Prostate cancer cells tend to grow slowly. When doctors discover that a patient has prostate cancer, they might not start treating it right away. In most cases, doctors monitor the cancer’s growth, watching to make sure that it doesn’t spread to other parts of the prostate or other areas of the body.
If the cancer does begin to spread (or metastasize), doctors have several effective treatment options. Alaska doctors usually don’t administer chemotherapy for prostate cancer unless the cancer has entered the lymph nodes and spread to other parts of the body. Typical alternatives include hormone therapy, surgery and radiation therapy.
Doctors use different forms of treatment depending on how far the prostate cancer has advanced and the patient’s. Treatments include medications, chemotherapy, surgery and radiation therapy.
Different types of prostate cancer benefit from hormone therapy in different ways. For men with advanced tumors, blocking testosterone can help to shrink cancerous tumors and to keep cancer cells from spreading. For prostate cancer in its early stages, doctors might use hormones to shrink tumors before starting radiation therapy. However, hormone therapy does produce side effects, including erectile dysfunction, weight gain, lower libido and hot flashes.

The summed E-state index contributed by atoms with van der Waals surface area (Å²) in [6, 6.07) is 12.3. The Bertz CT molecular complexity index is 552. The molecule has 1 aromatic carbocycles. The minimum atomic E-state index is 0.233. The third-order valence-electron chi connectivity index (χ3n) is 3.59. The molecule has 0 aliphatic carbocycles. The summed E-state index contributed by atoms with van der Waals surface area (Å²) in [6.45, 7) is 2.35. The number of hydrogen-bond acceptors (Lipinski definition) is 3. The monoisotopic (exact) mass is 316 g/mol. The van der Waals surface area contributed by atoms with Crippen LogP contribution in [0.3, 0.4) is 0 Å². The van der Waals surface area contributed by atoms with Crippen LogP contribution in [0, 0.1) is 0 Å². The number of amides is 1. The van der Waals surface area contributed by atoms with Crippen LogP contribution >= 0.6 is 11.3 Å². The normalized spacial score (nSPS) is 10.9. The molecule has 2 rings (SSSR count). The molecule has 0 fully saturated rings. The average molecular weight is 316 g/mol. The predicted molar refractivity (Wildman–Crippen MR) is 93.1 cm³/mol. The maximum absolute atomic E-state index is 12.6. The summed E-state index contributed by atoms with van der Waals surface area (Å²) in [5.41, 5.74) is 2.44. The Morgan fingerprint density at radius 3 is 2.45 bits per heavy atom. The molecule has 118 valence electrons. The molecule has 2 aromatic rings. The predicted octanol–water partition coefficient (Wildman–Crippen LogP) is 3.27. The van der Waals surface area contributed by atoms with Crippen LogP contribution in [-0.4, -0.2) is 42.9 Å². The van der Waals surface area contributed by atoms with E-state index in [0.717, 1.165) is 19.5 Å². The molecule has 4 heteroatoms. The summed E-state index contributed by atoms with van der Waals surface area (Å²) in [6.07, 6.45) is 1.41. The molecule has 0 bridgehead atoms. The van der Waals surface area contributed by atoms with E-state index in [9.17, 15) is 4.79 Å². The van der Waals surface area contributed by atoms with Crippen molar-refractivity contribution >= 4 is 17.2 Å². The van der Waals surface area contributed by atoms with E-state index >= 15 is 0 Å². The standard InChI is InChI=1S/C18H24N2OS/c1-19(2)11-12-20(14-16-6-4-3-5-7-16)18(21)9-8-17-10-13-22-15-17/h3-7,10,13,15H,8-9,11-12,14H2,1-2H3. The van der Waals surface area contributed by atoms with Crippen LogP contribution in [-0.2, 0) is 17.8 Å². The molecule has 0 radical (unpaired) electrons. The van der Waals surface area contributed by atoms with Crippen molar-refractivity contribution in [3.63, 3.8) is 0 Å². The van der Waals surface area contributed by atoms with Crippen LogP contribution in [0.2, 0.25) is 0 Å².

Prostate removal surgery might become necessary with advanced types of prostate cancer. However, prostate removal can damage the sensitive nerves in the prostate area, which can cause urinary and sexual dysfunction. Doctors remove the prostate using a few different surgical methods:
Doctors can use radiation therapy to treat both early and advanced prostate cancers. Radiation kills cancer cells and keeps them from spreading throughout the body. Oncologists might use radiation therapy alone to treat prostate tumors, or they might use radiation in conjunction with surgery to shrink tumors. Radiation therapy can be delivered in one of two basic ways:
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